Songs for Advent, Christmas, and Epiphany

The songs selected here are on the working list of a supplement scheduled for release in the year 2000.


As the Deer

"As the Deer" was composed in 1984 by Martin J. Nystrom, a songwriter who was born in 1956 in Seattle, Washington, to a mother who grew up in the Christian Reformed Church; his father was brought up in the Evangelical Covenant Church. After graduating from Oral Roberts University with a degree in music education, Nystrom worked as a music director for the New York branch of Christ for the Nations. More recently he has served as a song development manager for Integrity Music, for whom he has written more than seventy songs. Nystrom is featured as worship leader on five Integrity "Hosanna" tapes. He also gives presentations at numerous conferences throughout the world.

Some years ago I referred to "As the Deer" as "a decent praise song with a respectable tune in its own right." But I also complained that this song "turns the lament of Psalm 42 into a simple but shallow chorus of praise" (Reformed Worship 20, June 1991, p. 35). That criticism was largely based on the text of the original second and third stanzas. These stanzas ignored the dramatic movement from despair to hope that characterizes Psalm 42. However, "As the Deer" quickly gained popularity and has been listed on the top twenty-five and even the top ten of the Christian "hit parade" of this decade.

But, as has happened to many hymns in the history of Christianity, textual changes are made (often by hymnal editors) to remove archaic language, to improve syntax or meaning, and to join or replace older stanzas with new stanzas. The latter happened to "As the Deer" in both the 1996 Covenant Hymnal (Evangelical Covenant Church) and in the 1996 Voices United (United Church of Canada). Stanzas 2-3 are totally new in each of these hymnals. These changes capture more of the important features of Psalm 42, to which John Stek refers in his comments on this psalm in The NIV Study Bible.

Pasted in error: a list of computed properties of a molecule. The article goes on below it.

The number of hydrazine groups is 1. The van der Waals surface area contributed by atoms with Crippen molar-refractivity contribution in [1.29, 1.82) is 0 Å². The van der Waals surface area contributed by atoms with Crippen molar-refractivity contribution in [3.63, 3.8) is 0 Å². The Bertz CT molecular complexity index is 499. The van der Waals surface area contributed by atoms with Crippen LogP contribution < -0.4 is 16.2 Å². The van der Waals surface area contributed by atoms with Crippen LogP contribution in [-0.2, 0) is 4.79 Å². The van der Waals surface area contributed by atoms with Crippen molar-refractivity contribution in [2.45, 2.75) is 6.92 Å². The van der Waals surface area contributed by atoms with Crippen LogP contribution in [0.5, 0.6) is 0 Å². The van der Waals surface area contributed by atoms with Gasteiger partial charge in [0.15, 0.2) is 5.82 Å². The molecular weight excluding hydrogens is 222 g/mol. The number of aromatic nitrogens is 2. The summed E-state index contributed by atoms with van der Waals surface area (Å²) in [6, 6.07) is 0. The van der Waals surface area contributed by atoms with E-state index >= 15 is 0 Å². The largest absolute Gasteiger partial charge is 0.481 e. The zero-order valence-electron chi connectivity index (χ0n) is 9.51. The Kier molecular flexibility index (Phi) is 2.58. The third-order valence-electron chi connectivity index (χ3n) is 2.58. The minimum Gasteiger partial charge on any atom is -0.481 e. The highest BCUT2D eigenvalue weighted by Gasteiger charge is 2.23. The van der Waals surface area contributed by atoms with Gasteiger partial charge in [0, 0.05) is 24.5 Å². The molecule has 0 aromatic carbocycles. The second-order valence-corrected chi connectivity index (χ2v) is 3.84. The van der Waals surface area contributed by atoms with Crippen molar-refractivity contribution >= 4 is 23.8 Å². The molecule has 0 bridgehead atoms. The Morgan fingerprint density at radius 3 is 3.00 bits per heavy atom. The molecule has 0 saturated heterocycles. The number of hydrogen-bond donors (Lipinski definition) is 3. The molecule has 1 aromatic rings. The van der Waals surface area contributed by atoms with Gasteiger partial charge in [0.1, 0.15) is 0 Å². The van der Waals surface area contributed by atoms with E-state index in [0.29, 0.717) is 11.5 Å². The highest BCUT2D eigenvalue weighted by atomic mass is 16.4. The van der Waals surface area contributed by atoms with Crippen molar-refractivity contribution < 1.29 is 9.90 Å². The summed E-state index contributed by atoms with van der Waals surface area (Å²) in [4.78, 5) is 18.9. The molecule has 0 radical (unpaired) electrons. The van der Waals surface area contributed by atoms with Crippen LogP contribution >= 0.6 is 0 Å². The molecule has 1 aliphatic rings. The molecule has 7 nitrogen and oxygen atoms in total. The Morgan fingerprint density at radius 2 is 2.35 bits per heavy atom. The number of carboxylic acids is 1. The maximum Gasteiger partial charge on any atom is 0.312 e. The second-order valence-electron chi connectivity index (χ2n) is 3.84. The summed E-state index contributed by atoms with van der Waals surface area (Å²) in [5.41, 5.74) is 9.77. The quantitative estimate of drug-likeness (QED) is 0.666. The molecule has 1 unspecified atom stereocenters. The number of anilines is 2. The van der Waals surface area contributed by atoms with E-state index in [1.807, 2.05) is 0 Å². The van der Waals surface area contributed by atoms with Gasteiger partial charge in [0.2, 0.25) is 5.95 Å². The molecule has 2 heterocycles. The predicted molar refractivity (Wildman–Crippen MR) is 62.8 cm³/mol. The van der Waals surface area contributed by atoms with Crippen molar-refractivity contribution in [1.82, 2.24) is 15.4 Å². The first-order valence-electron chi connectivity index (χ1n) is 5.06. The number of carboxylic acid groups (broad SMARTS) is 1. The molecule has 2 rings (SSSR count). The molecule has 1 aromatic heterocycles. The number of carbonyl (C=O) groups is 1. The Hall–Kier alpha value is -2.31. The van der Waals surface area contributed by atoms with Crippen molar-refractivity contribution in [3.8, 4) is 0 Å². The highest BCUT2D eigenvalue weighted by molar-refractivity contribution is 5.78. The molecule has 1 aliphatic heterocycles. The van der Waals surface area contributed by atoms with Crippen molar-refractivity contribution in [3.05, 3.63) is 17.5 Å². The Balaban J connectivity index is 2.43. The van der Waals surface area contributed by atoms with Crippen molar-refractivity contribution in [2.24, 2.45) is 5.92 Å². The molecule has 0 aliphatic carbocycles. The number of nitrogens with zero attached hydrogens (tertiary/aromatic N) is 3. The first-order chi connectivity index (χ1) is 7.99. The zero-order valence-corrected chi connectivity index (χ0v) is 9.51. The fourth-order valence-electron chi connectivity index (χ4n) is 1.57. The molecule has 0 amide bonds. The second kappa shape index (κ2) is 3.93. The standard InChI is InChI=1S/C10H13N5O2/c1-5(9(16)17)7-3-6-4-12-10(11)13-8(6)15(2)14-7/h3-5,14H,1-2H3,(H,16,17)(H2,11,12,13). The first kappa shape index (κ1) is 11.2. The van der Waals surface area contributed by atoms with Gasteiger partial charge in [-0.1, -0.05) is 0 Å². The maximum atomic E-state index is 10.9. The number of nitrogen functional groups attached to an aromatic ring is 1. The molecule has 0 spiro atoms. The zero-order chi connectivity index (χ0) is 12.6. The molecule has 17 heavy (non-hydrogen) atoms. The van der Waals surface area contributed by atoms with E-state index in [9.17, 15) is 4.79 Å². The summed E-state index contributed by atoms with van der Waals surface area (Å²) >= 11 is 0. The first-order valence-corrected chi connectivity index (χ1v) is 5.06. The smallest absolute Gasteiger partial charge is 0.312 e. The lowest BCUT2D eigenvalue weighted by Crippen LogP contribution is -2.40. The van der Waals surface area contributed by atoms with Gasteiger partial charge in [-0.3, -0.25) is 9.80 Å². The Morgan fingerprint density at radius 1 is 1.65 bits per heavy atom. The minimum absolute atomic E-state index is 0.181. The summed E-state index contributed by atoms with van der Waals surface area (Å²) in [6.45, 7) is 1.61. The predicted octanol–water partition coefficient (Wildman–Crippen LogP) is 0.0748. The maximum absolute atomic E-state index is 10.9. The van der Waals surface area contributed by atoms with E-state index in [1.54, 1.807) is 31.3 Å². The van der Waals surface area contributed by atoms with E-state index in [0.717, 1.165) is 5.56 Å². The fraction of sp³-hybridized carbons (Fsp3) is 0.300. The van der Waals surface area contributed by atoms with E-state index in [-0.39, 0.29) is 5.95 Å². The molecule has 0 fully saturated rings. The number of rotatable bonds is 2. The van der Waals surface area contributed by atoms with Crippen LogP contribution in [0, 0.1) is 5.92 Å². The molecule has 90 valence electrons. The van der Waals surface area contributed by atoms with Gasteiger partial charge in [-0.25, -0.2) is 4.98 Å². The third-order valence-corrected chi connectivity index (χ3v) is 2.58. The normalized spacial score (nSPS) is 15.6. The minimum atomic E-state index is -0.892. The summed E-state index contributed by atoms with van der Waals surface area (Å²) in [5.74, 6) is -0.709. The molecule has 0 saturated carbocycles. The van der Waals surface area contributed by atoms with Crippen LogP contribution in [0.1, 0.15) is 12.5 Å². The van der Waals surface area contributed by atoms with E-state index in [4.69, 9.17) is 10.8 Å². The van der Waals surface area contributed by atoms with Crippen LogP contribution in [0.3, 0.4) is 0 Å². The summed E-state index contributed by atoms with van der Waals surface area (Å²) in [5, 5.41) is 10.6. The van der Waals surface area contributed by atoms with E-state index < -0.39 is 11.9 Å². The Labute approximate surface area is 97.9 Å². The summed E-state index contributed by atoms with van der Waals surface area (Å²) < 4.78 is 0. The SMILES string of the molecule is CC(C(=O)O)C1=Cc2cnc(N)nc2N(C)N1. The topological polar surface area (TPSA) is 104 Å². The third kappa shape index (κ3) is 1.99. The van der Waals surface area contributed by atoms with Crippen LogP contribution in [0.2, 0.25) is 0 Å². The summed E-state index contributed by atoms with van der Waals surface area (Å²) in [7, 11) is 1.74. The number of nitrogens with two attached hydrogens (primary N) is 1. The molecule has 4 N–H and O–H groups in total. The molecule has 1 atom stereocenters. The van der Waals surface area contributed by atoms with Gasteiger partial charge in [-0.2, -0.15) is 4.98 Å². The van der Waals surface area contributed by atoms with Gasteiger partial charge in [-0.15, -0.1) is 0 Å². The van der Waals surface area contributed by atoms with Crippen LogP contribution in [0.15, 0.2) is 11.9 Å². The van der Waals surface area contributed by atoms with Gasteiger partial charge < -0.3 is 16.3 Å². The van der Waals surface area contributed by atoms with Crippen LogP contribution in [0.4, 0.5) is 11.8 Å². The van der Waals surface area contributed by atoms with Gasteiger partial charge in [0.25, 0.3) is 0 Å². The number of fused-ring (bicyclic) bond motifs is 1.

Though the Revised Common Lectionary primarily refers to Psalm 42 (and 43) as one of the multiple biblical texts for the Easter Vigil, other, older traditions assign Psalm 42 to the seasons of Advent and/or Lent. The yearning or longing and the hope of this psalm are well-expressed in these new versions of "As the Deer."

A pianistic accompaniment is found on page 24; the SATB setting on this page allows another performance option for the refrain.

The new stanzas based on Psalm 42 (see box) were prepared by Lydia Pederson, organist and choir director at Royal York United Church in Etobicoke, Ontario, and a member of the Hymn and Worship Resource Committee that prepared Voices United (1997).

Yet another revised text as found in the recent Covenant Hymnal reads as follows:

2 Day by day all your love surrounds me,
and by night you're a song within.
You alone lift my spirit higher,
and my soul finds hope in you. Refrain

3 When my soul faints and fears distress me,
I remember your faithfidness.
Hear my prayer, Lord, renew my spirit
so much more than anything! Refrain

All Earth Is Waiting/Toda la Tierra

"Toda la Tierra" is an Advent hymn from the culturally distinctive and semi-autonomous Catalunya region of northeastern Spain (the area around Barcelona). Its original Catalonian text (which is akin to Spanish) and the tune were composed by a modern Spanish Roman Catholic priest and prolific church musician, Alberto Vinas Taule. Various Spanish and English translations helped propel this hymn across the Atlantic to North American Christians. The version printed here comes from the 1989 United Methodist Hymnal, though an alternate translation by Madeleine Forell Marshall ("All Earth Is Hopeful") is also gaining popularity through hymnals such as the Lutheran With One Voice.

The text quotes from Isaiah 7:14 and 40:3-5 in its announcement of "liberty, justice, and truth" that accompany the coming of the Messiah, who was once born in "lowly stable," but is now alive in Christians everywhere. The simple tune, in rounded bar form (AA'BA), is intended for unison singing.

Your congregation or youth choir can sing "All Earth Is Waiting" during any Sunday in Advent. Light keyboard accompaniment is appropriate; for a more Spanish flavor, use guitars and castanets (or wood blocks).

3 Mountains and valleys will have to be made plain;